Both seeds have a mild flavor, so they can be used in many recipes such as smoothies and baked goods.
Chia seeds can also be eaten dry – for example, sprinkled on a salad – while basil seeds are usually not eaten dry, as they are difficult to chew.
12. Easy to use
You can buy basil seeds from Asian grocery stores or online. Seeds packaged for planting tend to be more expensive and can be treated with pesticides.
Basil seeds are usually pre-soaked in water to eat.
How to properly soak basil seeds for oral use
- To soak basil seeds, add 1 tablespoon of seed to 237 ml or 1 cup of water.
- Use more water if desired, as the seeds absorb as much as needed. Using too little water can cause seed clumping.
- Let the seeds soak for about 15 minutes. When the seeds swell, they are about three times larger. In addition, the gel-like outer part turns gray.
- The center of the soaked basil remains black. This part is slightly crunchy when you chew it – similar to tapioca.
- Then strain the soaked basil seeds and add them to your recipe. If the recipe contains a lot of liquid, such as soup, no presoak is required.
How to use
You can find recipes online that include basil seeds. Their mild flavor blends easily with food.
For example, you can use basil seeds in:
- lemonade and other drinks
- salad dressings
- hot porridge like oatmeal
- whole grain pancakes
- whole grain pasta dishes
- bread and muffins
When using basil seeds in baked goods, you can grind them and use them in place of flour instead of adding soaked flour.
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Alternatively, you can use soaked basil seeds aschanging eggs in baked goods… Use 1 tablespoon (13 g or 0.5 oz) of basil seeds soaked in 3 tablespoons (1.5 oz or 45 ml) of water to replace 1 egg.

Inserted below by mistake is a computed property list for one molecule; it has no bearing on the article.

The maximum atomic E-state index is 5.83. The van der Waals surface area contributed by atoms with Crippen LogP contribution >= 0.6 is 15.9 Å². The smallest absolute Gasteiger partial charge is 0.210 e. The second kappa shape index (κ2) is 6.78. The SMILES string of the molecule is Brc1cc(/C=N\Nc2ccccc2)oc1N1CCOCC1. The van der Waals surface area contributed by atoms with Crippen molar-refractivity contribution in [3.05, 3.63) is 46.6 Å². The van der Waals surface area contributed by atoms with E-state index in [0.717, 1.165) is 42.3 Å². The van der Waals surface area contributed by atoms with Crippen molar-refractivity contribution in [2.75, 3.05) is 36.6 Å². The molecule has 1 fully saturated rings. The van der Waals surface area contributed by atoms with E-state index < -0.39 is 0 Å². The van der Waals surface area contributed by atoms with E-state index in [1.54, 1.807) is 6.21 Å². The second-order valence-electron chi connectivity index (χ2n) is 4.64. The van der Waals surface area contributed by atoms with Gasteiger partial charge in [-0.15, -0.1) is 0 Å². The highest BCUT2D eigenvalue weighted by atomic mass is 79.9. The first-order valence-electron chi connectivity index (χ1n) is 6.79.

Possible side effects
The high fiber content of basil can cause digestive side effects such as bloating. It is generally best to gradually increase your fiber intake so that you have time to adapt.
In addition, one supplier of basil seeds claims that the seeds provide 185% of the daily value of vitamin K per tablespoon (0.5 ounce or 13 grams). Vitamin K promotes blood clotting. So eating basil seeds can interfere with warfarin and similar blood thinners.
Increase your intake of basil seeds slowly so that you have time to get used to the fiber. Note that the high vitamin K content of the seeds can affect blood-thinning medications.
Basil seeds are rich in fiber, they are a good source of minerals, rich in vegetable omega-3 fats and beneficial plant compounds.
You can eat them after soaking in liquid. Basil seed drinks have long been popular in India and Southeast Asia, and are now gaining popularity in the United States.
If you like trying new healthy eating trends, visit Asian grocery stores or online stores to find edible basil seeds.published econet.ru…
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PS And remember, just by changing your consumption – together we are changing the world! © econet